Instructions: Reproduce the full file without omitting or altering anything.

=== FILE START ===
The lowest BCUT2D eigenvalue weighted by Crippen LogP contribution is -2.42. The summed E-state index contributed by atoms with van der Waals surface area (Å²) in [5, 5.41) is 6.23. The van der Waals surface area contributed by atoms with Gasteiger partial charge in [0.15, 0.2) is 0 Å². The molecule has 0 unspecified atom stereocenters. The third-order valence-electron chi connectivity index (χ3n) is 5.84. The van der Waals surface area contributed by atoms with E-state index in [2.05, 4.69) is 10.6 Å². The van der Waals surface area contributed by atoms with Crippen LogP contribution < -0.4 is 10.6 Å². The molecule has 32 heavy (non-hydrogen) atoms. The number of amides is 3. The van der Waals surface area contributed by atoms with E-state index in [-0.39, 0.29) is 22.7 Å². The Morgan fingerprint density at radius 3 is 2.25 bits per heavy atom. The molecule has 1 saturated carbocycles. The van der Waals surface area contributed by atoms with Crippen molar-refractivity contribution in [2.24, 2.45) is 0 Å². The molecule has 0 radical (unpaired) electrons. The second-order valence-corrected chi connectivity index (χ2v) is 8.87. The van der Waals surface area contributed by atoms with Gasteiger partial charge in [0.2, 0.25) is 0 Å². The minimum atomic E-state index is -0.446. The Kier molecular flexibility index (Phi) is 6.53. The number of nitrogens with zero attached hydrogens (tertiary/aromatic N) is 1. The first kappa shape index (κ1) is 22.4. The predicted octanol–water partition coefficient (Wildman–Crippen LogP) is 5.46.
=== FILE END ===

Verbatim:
The lowest BCUT2D eigenvalue weighted by Crippen LogP contribution is -2.42. The summed E-state index contributed by atoms with van der Waals surface area (Å²) in [5, 5.41) is 6.23. The van der Waals surface area contributed by atoms with Gasteiger partial charge in [0.15, 0.2) is 0 Å². The molecule has 0 unspecified atom stereocenters. The third-order valence-electron chi connectivity index (χ3n) is 5.84. The van der Waals surface area contributed by atoms with E-state index in [2.05, 4.69) is 10.6 Å². The van der Waals surface area contributed by atoms with Crippen LogP contribution < -0.4 is 10.6 Å². The molecule has 32 heavy (non-hydrogen) atoms. The number of amides is 3. The van der Waals surface area contributed by atoms with E-state index in [-0.39, 0.29) is 22.7 Å². The Morgan fingerprint density at radius 3 is 2.25 bits per heavy atom. The molecule has 1 saturated carbocycles. The van der Waals surface area contributed by atoms with Crippen molar-refractivity contribution in [2.24, 2.45) is 0 Å². The molecule has 0 radical (unpaired) electrons. The second-order valence-corrected chi connectivity index (χ2v) is 8.87. The van der Waals surface area contributed by atoms with Gasteiger partial charge in [0.2, 0.25) is 0 Å². The minimum atomic E-state index is -0.446. The Kier molecular flexibility index (Phi) is 6.53. The number of nitrogens with zero attached hydrogens (tertiary/aromatic N) is 1. The first kappa shape index (κ1) is 22.4. The predicted octanol–water partition coefficient (Wildman–Crippen LogP) is 5.46.